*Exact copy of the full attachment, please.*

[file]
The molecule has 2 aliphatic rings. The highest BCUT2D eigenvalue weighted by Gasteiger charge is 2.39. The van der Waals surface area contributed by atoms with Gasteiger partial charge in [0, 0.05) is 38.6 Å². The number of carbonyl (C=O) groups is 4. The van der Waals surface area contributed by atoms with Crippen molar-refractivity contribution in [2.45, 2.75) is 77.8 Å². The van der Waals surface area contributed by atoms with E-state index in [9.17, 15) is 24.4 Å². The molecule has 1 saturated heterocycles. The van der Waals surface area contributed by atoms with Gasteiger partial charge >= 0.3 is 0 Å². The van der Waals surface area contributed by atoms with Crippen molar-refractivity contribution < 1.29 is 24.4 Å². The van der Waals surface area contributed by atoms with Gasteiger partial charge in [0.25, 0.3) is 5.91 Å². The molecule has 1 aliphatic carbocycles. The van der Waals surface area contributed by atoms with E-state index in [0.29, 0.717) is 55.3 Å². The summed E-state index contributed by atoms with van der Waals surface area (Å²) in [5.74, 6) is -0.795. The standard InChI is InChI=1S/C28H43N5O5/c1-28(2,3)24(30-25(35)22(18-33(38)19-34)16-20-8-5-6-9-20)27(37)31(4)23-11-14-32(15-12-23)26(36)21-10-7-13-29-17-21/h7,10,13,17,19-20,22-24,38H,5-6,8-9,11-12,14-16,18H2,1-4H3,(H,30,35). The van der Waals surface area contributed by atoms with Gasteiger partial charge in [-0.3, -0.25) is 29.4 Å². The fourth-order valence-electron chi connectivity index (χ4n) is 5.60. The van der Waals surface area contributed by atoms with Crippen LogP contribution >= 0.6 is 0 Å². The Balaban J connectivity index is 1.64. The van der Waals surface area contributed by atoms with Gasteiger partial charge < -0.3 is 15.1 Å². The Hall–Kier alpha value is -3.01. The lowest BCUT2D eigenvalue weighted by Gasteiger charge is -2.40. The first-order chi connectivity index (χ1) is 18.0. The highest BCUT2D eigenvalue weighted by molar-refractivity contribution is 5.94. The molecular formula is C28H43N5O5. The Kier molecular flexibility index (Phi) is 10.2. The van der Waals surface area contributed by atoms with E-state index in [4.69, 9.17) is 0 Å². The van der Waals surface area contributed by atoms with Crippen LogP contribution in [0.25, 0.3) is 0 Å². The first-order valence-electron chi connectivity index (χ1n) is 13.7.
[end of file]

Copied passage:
The molecule has 2 aliphatic rings. The highest BCUT2D eigenvalue weighted by Gasteiger charge is 2.39. The van der Waals surface area contributed by atoms with Gasteiger partial charge in [0, 0.05) is 38.6 Å². The number of carbonyl (C=O) groups is 4. The van der Waals surface area contributed by atoms with Crippen molar-refractivity contribution in [2.45, 2.75) is 77.8 Å². The van der Waals surface area contributed by atoms with E-state index in [9.17, 15) is 24.4 Å². The molecule has 1 saturated heterocycles. The van der Waals surface area contributed by atoms with Gasteiger partial charge >= 0.3 is 0 Å². The van der Waals surface area contributed by atoms with Crippen molar-refractivity contribution < 1.29 is 24.4 Å². The van der Waals surface area contributed by atoms with Gasteiger partial charge in [0.25, 0.3) is 5.91 Å². The molecule has 1 aliphatic carbocycles. The van der Waals surface area contributed by atoms with E-state index in [0.29, 0.717) is 55.3 Å². The summed E-state index contributed by atoms with van der Waals surface area (Å²) in [5.74, 6) is -0.795. The standard InChI is InChI=1S/C28H43N5O5/c1-28(2,3)24(30-25(35)22(18-33(38)19-34)16-20-8-5-6-9-20)27(37)31(4)23-11-14-32(15-12-23)26(36)21-10-7-13-29-17-21/h7,10,13,17,19-20,22-24,38H,5-6,8-9,11-12,14-16,18H2,1-4H3,(H,30,35). The van der Waals surface area contributed by atoms with Gasteiger partial charge in [-0.3, -0.25) is 29.4 Å². The fourth-order valence-electron chi connectivity index (χ4n) is 5.60. The van der Waals surface area contributed by atoms with Crippen LogP contribution >= 0.6 is 0 Å². The Balaban J connectivity index is 1.64. The van der Waals surface area contributed by atoms with Gasteiger partial charge < -0.3 is 15.1 Å². The Hall–Kier alpha value is -3.01. The lowest BCUT2D eigenvalue weighted by Gasteiger charge is -2.40. The first-order chi connectivity index (χ1) is 18.0. The highest BCUT2D eigenvalue weighted by molar-refractivity contribution is 5.94. The molecular formula is C28H43N5O5. The Kier molecular flexibility index (Phi) is 10.2. The van der Waals surface area contributed by atoms with E-state index in [4.69, 9.17) is 0 Å². The van der Waals surface area contributed by atoms with Crippen LogP contribution in [0.25, 0.3) is 0 Å². The first-order valence-electron chi connectivity index (χ1n) is 13.7.